I suspect that to an extent at least she was also encouraged in her foolishness by the EFF's posturing. Perhaps if they'd kept their noses out the stupid woman would have called a halt long ago.

2
4
Silver badge
Meh

Re: @LarsG

Maybe if she was white and middle class she wouldn't have suffered such a disproportionate punishment.

America land of the free refers to the fact that everyone is supposedly equal infront of the law. Unfortunately in this case they are not.

Judges are political appointees, they tow the line especially when so much lobby group money is involved. She has the human right to expect to be proportionately punished for her 'crime'.

Instead this is a Salem Witch Trial and she is being made an example of to others. How much will the next fine be for a mediocre American country and western song? A billion dollars?

You say she was guilty of sharing 1700 songs yet found guilty of 24, but you still infer she was guilty of 1700?

That comment alone tells me all that I need to know about American justice.

Are you American? Figures.

0
2

This post has been deleted by its author

Anonymous Coward

Embarrassed by being an American?

You should be.

11
2
Silver badge
Pint

I wonder

I wonder if she even still likes those 24 songs that she's been fighting over all these years. I know my own listening habit over the years was to buy music, and a few weeks later decide that it's crap, and toss the CD in an old shoebox with a bunch of other dead music, and stop listening to it.

That would suck to go through years of litigation over music you didn't even like anymore. It would have to be something truly worthwhile to go through a long slog like that - something like "Ten Years Gone" by Zeppelin, or "Time Stops" by Explosions in the Sky, or anything off of Ulrich Schnauss's first CD, "Far Away Trains Passing By". I'd go through 6 years of lawsuits for music like that...

Beer - for Jammie - for fighting the good fight. I hope your songs were worth it!

3
2
Silver badge

If the record industry is smart (?)...

They won't allow copyright trolls to attack normal users. Then again, I am doing a bit of dreaming here.

p.s. A friend of mine just released a CD, so I really should know better (*SIGH*).

0
0
Anonymous Coward

Re: If the record industry is smart (?)...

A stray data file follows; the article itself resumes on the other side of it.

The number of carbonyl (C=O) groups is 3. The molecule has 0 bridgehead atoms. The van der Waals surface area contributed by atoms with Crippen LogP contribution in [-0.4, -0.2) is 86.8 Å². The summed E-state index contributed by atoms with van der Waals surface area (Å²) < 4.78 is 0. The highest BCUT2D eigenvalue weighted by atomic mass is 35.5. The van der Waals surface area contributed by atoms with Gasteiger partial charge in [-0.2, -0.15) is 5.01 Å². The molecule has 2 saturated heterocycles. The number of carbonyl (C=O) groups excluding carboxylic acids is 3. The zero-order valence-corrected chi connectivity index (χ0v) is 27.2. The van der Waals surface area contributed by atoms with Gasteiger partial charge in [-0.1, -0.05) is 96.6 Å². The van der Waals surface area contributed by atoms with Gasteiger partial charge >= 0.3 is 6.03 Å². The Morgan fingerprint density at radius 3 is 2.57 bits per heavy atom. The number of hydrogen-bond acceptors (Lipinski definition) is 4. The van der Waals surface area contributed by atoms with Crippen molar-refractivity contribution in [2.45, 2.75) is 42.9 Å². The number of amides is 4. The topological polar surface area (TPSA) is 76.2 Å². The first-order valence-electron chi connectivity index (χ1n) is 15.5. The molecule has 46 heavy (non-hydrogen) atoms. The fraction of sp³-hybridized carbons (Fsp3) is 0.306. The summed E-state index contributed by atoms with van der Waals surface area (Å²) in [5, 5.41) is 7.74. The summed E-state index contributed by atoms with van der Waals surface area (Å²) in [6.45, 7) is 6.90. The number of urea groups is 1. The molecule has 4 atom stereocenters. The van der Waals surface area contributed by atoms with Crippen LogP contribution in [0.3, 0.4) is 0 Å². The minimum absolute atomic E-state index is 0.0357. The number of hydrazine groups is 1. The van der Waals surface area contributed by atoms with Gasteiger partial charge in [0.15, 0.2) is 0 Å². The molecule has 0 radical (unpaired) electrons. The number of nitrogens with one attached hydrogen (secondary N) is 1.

" p.s. A friend of mine just released a CD, so I really should know better (*SIGH*). "

A friend of mine is a professional musician of certain renown in his native market. He specifically forbade me to buy any of his music (he will just burn a CD and give it away to anyone who asks), because of the pittance he and his band used to make out of every CD sold (around 2% if I remember correctly).

They used to make their money on concerts and other appearances, so had every interest to have his music distributed as far and wide as possible, and potential listeners having to pay like £12.- at the time for a CD did not exactly help his cause.

Just my experience, but if one of those "poor musicians" we were supposedly trying to help out by not copying music tells me to go ahead and copy it and *not* buy it no matter what, I figured he knew what he was talking about. Bit of an eye opener that was.

0
0
Silver badge
Devil

What's next...?

... Are the RIAA and MAFIAA going to try to bring back Debtors' Prisons??

7
1
Silver badge
WTF?

Re: What's next...?

She's still got a husband and four kids - can't she sell them?

You could argue that the answer is "No, that's slavery" but then a fine of that magnitude is simply financial slavery - no different really from actual physical slavery.

0
0
Bronze badge

The way out is... used CD's from second-hand stores

RIAA does not like me

I buy my music on CD

I buy them used and next to free

RIAA does NOT like me

My dialup line is far too slow

To download music don't 'you know?

My radio is on the air

For online music I don't care.

And in my player, decades old

I've folk songs, klezmer, Russians bold....

With obscure labels yet untold

My carousel is quite enrolled.

RIAA does not like me

I buy my music on CD

I buy them used and next to free

RIAA does NOT like me.

RUM tiddle iddle iddle RUm tim tum!

RUM tiddle iddle iddle RUm tim tum!

RUM tiddle iddle iddle RUm tim tum!

And now my little rhyme is done